Note the CAQ/FF2 are measured in 2 configurations with and without sparse data. The use of sparse data is counter productive in this use case as it aims to reduce contention that is not there, and inhibits throughput in the process.

Stable Chains: Working across the cores

Due to the limits of my benchmarking machine I can only demonstrate stable behaviour for chains of length 1 to 4 without resorting to pinning threads to cores. Still, the results offer some insight. The benchmark in use is the one discussed previously here. The whole process is pinned such that the only available inter-thread channel is across cores. On my machine I have a hyper-threaded quad-core CPU so 8 logical cores from a taskset perspective. The even/odd numbers are on different cores. For my runs I pinned all other processes to core 0 and pinned the JMH process to different cores (as many as I needed from 1,3,5,7). This is not ideal, but is workable.
I didn't bother with CLQ for this set of results. Just CAQ and FF2. The benchmark code is here.
Here's chain length 2 (T1 -> T2 -> T1):


Here's chain length 3 (T1 -> T2 -> T3 -> T1):

Here's chain length 4 (T1 -> T2 -> T3 -> T4 -> T1):


This is data collected from (10 warmup iterations + 10 iterations) * 10 forks, so benchmarking took a while. This should mean the data is slightly more than anecdotal...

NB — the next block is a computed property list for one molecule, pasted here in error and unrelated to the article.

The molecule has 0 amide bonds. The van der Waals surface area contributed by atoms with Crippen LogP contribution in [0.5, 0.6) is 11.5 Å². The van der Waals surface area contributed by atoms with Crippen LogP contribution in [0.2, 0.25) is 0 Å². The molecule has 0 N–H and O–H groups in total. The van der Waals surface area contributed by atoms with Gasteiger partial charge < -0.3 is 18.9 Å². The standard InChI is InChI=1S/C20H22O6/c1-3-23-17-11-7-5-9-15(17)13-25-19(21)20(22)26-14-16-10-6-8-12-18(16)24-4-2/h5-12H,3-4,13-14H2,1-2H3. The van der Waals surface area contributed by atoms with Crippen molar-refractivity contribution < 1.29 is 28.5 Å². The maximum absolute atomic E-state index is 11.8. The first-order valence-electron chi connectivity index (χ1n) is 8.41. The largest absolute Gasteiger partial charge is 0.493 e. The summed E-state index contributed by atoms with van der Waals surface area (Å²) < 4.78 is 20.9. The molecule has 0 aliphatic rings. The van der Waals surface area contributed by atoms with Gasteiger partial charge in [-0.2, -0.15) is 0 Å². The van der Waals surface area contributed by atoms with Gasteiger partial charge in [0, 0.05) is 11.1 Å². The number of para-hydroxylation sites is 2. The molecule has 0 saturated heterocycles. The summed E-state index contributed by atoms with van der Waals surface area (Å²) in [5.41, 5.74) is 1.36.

Conclusions:

  • FF2 is consistent proving to be the best queue in terms of inter-thread latency. This advantage is maintained for all burst sizes and chain lengths.
  • Sparse data is only marginally improving results consistently for burst size 1. After that it seems to have a small positive effect on CAQ with chain length 3/4 with small bursts. This may be a quirk of the use case demonstrated by the benchmark but it at least shows this method has a demonstrable down side.
  • The burst RTT does not grow linearly with the burst size, in particular for the smaller bursts. This is due to the bursts filling up the time-to-notify period with write activity.
Here's the latency for FF2(sparse=0) across all chains:

  • Single threaded cost grows linearly with size, this is how we are used to think about cost. It's also a lower boundary for the round trip use case as the round trip requires at least the amount of work done in the single thread case to still be done in the measuring/source thread.
  • Once we increase the chain length we get this initial plateau steadily increasing in slope to become linear again. Note that for the 2 threaded case the costs are nearly the same as the single thread case from burst size 512.

Where to next?

I've had a long break over Xmas, some progress was made on JAQ, but not as much as I'd have liked... I actually spent most of the time away from a keyboard. There are now MPSC/SPMC implementations, and a direct ConcurrentQueue implementation for SPSC hooked into the factory and an MPSC one nearing completion. I've had some interest from different people and am working towards meeting their requirements/needs... we'll get there eventually :-)

Thanks Norman M. for his review (he did tell me to add graphs... my bad)